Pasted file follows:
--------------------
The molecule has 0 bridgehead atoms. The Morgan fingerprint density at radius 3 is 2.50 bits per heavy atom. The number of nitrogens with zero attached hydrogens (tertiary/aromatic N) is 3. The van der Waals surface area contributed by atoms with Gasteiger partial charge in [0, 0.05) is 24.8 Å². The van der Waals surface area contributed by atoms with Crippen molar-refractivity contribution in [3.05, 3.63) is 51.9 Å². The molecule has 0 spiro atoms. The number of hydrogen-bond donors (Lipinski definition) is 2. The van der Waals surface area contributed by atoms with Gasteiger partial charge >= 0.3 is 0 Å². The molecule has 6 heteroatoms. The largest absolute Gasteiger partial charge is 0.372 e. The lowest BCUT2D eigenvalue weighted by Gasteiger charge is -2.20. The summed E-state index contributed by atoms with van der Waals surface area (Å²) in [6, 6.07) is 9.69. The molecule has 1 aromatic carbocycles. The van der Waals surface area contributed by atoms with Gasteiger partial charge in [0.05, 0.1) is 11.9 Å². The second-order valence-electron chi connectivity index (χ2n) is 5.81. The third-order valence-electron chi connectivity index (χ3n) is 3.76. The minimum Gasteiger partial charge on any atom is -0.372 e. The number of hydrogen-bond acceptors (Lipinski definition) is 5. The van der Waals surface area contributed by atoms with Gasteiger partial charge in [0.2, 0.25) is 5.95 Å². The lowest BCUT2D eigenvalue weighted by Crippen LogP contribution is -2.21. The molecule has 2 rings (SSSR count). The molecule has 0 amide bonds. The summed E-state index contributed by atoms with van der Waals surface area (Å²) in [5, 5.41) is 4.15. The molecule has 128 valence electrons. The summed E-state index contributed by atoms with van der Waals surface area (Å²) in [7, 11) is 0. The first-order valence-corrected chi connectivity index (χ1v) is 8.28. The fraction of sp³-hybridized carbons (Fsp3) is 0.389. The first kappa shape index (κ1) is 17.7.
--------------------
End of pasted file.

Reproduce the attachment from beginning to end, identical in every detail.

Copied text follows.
The molecule has 0 bridgehead atoms. The Morgan fingerprint density at radius 3 is 2.50 bits per heavy atom. The number of nitrogens with zero attached hydrogens (tertiary/aromatic N) is 3. The van der Waals surface area contributed by atoms with Gasteiger partial charge in [0, 0.05) is 24.8 Å². The van der Waals surface area contributed by atoms with Crippen molar-refractivity contribution in [3.05, 3.63) is 51.9 Å². The molecule has 0 spiro atoms. The number of hydrogen-bond donors (Lipinski definition) is 2. The van der Waals surface area contributed by atoms with Gasteiger partial charge >= 0.3 is 0 Å². The molecule has 6 heteroatoms. The largest absolute Gasteiger partial charge is 0.372 e. The lowest BCUT2D eigenvalue weighted by Gasteiger charge is -2.20. The summed E-state index contributed by atoms with van der Waals surface area (Å²) in [6, 6.07) is 9.69. The molecule has 1 aromatic carbocycles. The van der Waals surface area contributed by atoms with Gasteiger partial charge in [0.05, 0.1) is 11.9 Å². The second-order valence-electron chi connectivity index (χ2n) is 5.81. The third-order valence-electron chi connectivity index (χ3n) is 3.76. The minimum Gasteiger partial charge on any atom is -0.372 e. The number of hydrogen-bond acceptors (Lipinski definition) is 5. The van der Waals surface area contributed by atoms with Gasteiger partial charge in [0.2, 0.25) is 5.95 Å². The lowest BCUT2D eigenvalue weighted by Crippen LogP contribution is -2.21. The molecule has 2 rings (SSSR count). The molecule has 0 amide bonds. The summed E-state index contributed by atoms with van der Waals surface area (Å²) in [5, 5.41) is 4.15. The molecule has 128 valence electrons. The summed E-state index contributed by atoms with van der Waals surface area (Å²) in [7, 11) is 0. The first-order valence-corrected chi connectivity index (χ1v) is 8.28. The fraction of sp³-hybridized carbons (Fsp3) is 0.389. The first kappa shape index (κ1) is 17.7.